At Cooperative ground, Durga along with her children: Karthik, Saraswati, Lakshmi and Ganesh has arrived on board a boat. The pandal is decorated with coconut shells, jute ropes, bamboo and fairy lights. The theme of the pandal inspired by Gond Art style is based of Panchabhuta, the five elements: earth, water, fire, air and ether. ‘We are promoting a tribal form of art that exists in Madhya Pradesh, Andhra Pradesh, Telangana and Odisha through our Durga Puja celebrations’, says Utpal Dey, President of Co-operative ground.
B-Block Puja Committee continues the amalgamation of tradition with a tinge of green. ‘Our idols are made from eco-friendly clay and paints that are bio-degradable. We also practice environment friendly immersions’, says Tamal Rakshit, General Secretary. The B- Block committee will not head to a river for immersion. A pond is dug out in the park where the idols will be immersed and later used as a compost site. The frame of the idols and stage is returned to the artists to be reused.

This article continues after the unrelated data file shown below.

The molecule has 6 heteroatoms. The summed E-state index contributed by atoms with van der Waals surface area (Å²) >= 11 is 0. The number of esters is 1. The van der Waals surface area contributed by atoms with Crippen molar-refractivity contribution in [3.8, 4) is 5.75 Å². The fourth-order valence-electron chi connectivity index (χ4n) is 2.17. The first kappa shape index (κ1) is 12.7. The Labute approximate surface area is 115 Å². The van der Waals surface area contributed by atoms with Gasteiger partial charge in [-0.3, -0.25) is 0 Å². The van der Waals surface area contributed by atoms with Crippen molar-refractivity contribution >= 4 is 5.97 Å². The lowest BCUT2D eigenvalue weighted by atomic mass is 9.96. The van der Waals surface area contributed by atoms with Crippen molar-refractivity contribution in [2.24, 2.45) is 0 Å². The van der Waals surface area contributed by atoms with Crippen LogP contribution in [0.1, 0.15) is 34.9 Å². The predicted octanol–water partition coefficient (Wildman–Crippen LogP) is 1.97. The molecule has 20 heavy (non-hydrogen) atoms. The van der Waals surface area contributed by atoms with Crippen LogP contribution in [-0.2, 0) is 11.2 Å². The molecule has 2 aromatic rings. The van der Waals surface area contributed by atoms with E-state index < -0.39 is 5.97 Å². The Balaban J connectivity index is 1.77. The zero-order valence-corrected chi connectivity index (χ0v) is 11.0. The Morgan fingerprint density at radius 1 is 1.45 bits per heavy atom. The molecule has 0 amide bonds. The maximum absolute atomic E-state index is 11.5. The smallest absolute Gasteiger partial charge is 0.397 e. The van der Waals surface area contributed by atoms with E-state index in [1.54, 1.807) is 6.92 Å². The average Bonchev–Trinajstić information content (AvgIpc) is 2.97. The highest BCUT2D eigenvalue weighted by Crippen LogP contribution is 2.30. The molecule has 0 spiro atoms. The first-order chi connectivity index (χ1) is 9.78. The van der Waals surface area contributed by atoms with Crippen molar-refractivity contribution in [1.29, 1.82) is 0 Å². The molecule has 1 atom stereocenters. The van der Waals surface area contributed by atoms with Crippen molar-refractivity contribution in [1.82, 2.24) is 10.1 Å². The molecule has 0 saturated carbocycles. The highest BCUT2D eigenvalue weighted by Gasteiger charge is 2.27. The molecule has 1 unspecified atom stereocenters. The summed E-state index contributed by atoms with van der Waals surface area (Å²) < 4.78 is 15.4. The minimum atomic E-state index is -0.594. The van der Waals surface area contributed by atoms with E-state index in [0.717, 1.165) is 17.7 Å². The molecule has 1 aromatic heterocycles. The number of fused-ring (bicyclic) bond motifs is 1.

Puja celebrations are witnessing trendy and unique puja pandal themes and grand presentation of Goddess Durga. At Mela Ground, it is a confluence of cultures. Though the pandal is inspired by a traditional Bengali theme, the idols are draped in attires from the North East.
The D- Block, a rather smaller pujo nestled in narrow by-lanes is based on the Raajbaari or palace of the Zamindaar theme, similar to the ones seen in movies by Satyajit Ray and Bimal Roy. At the entrance is an old school recliner chair with a hookah and a gramophone next to it. The pandal has a palatial architecture with hanging balconies, pillars and window blinds all made of reusable thermocol and sholapit or Indian cork.
This year more than 400 pujas are likely to take place in and around Delhi between September 26 and 30.